“What poor education I have received has been gained in the University of Life.”
Have you wondered what’s happening at the other end, when you see those black, name-labelled screens in a Zoom or Teams virtual gathering? Online meetings are a great way to keep things moving, but my confidence in their effectiveness received a jolt last week when, at a seminar with our local member of parliament, an undergraduate said that the majority of screens were blacked throughout the lectures he attended, and questions were very rarely raised at the end of the sessions.
We’ve now had nearly a year of virtual interaction, and we’re starting to see where it works and where it doesn’t work. Higher education is the vital bridge between school and business and, if it’s not working there, we need to take urgent action.
So in this commentary, adding to the clamour for vaccination priority, we put the case that university lecturers and students should be included.
There’s only one university in the United Kingdom which has mastered the art of virtual learning - the Open University. In all other cases, students travel from all over the country and indeed the world, and board locally. It is the ultimate engine for super-spreading a virus, and it’s no doubt one of the reasons why the past couple of months have been so difficult.
Universities know this, and their lecturers really don’t want the infection. They have therefore resorted to virtual learning in a major way, even though their enthusiasm to justify fees has resulted in their halls of residence being filled last term with students confined to their living quarters.
There seems to have been little effort to understand the impact on first-year students. For most, it will have been the first long-term absence from home - an alien environment, amongst strangers who they can’t meet. Their whole school learning experience will have been classroom-based; we all know that attending lectures and building a momentum for study means developing self-discipline, but when this is decanted onto a laptop screen and a Zoom connection, it’s hardly surprising that for many it’s a step too far.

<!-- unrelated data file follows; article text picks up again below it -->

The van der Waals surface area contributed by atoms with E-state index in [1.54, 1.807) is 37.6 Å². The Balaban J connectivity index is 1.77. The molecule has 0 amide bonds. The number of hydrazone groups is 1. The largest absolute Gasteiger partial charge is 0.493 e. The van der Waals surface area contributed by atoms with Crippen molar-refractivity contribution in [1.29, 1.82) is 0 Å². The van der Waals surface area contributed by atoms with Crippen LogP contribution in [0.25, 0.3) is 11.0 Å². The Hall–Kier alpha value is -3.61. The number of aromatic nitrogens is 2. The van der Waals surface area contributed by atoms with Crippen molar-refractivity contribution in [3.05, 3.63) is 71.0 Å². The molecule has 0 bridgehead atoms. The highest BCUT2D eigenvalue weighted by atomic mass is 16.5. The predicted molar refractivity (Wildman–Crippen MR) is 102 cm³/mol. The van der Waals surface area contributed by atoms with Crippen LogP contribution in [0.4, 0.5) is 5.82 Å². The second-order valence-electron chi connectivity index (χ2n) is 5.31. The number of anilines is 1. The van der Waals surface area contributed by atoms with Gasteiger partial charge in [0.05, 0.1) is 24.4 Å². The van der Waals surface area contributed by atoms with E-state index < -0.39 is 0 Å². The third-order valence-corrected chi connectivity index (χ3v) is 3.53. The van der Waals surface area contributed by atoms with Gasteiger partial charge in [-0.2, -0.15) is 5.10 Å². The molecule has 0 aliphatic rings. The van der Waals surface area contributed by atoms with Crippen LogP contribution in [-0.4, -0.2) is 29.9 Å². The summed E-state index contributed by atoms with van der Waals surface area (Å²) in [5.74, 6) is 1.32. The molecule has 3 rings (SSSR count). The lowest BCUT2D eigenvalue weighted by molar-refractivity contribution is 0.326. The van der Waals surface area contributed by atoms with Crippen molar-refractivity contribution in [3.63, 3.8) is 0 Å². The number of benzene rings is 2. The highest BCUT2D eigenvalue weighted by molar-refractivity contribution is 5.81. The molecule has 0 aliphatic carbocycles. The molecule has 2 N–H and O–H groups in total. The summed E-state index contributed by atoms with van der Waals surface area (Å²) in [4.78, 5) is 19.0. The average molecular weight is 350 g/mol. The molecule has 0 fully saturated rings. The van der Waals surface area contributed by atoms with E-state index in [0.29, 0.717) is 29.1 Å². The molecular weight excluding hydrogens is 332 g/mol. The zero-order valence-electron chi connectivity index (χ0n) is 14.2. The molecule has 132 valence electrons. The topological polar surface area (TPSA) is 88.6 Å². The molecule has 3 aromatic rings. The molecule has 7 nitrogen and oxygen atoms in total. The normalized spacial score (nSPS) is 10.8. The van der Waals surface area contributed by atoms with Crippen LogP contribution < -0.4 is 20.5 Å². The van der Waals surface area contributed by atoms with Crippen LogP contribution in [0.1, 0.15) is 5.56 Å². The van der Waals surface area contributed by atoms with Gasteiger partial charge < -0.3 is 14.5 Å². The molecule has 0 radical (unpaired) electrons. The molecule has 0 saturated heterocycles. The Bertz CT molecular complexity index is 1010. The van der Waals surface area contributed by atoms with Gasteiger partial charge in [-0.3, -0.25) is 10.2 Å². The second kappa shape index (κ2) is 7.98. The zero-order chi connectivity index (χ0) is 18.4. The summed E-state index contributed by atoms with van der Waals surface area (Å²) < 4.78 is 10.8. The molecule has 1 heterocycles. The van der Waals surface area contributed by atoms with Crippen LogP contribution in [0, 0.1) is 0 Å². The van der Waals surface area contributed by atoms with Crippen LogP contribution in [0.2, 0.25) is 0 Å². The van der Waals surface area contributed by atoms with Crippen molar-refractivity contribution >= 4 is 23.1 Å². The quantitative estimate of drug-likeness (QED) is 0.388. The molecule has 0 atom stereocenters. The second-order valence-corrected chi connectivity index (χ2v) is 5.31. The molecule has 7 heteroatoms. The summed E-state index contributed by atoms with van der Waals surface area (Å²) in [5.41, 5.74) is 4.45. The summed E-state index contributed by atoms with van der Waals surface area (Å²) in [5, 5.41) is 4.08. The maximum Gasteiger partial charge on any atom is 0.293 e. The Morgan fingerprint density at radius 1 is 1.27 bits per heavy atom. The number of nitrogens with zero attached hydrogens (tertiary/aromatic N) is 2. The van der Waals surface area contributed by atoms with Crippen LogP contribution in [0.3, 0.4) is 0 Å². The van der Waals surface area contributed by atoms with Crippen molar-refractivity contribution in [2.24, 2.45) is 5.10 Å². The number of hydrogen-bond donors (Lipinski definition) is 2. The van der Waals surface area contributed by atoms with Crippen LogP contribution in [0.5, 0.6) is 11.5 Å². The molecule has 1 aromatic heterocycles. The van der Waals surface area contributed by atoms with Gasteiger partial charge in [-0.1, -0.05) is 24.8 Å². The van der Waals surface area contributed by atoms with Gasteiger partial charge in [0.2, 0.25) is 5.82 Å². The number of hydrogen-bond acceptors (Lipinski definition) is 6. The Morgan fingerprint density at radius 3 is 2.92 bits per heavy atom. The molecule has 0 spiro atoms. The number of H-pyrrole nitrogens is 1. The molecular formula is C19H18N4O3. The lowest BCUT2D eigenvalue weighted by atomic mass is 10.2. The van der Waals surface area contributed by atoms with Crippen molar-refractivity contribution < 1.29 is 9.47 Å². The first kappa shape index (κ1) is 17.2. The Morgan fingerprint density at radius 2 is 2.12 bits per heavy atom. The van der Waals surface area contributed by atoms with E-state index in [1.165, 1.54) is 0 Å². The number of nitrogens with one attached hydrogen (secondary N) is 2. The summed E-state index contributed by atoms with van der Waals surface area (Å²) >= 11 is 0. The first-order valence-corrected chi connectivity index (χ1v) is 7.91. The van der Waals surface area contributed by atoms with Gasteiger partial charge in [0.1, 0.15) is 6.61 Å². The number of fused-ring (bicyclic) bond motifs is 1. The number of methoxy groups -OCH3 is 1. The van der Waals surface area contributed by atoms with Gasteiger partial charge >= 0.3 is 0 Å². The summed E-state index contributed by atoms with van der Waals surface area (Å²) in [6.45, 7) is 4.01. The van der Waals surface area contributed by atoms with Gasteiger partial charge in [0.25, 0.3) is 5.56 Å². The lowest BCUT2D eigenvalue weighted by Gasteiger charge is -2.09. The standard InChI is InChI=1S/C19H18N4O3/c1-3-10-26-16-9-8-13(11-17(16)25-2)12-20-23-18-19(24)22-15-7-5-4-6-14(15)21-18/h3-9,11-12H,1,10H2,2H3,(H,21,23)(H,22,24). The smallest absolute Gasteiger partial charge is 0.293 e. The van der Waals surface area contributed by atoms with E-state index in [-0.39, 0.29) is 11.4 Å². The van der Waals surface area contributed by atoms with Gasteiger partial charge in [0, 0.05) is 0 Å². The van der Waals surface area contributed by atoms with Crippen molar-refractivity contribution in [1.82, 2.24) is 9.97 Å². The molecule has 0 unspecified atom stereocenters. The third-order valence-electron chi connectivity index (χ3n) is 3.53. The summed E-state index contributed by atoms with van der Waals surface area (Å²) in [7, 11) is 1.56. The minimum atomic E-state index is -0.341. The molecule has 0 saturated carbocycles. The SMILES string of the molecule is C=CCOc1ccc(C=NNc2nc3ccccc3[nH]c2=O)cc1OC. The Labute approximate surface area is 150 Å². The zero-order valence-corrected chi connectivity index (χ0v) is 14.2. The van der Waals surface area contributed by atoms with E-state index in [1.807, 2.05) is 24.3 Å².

The vibrancy of the young is vital to getting the country - and the world - moving again, and we cannot simply refer to the fact that they’re much less likely to die from the disease. They are suffering a real despondency at present, wondering what the future can possibly hold and, if they catch the virus, they are not immune from ‘Long Covid’.
Readers of this commentary will be aware of our view that one of the key pillars for achieving a more egalitarian form of capitalism is inter-generational rebalancing, and we support The Share Foundation’s programme of incentivised learning for young people from disadvantaged backgrounds.
Shortly before Christmas, their first analysis of the effectiveness of incentivisation in the Stepladder programme became available, showing how the focus on earning very much encourages young people in care to progress through the steps of the course. The next stage will be to demonstrate its effectiveness in reducing the numbers of those who become NEET (Not in Education, Employment or Training) after leaving care as adults.
It’s this kind of initiative that’s needed to give encouragement to young people, in order to maximise their opportunity to achieve their potential. They’ll be the wealth generators and critical workers of tomorrow, and they need a solid foundation in these critical years of preparing for adult life.
Finally, and returning to the huge contribution that universities bring to inter-generational rebalancing, a new focus is being pursued at King’s College Cambridge in the form of a Stipendiary Research Fellowship in the economics of inequality. The closing date for applications will be Friday 12 February: if you know of anyone who might be interested, please pass on this information to them.
We’ll be re-visiting this four-year programme in due course, as it seeks to provide academic rigour for a more egalitarian approach to capitalism.
Gavin Oldham OBE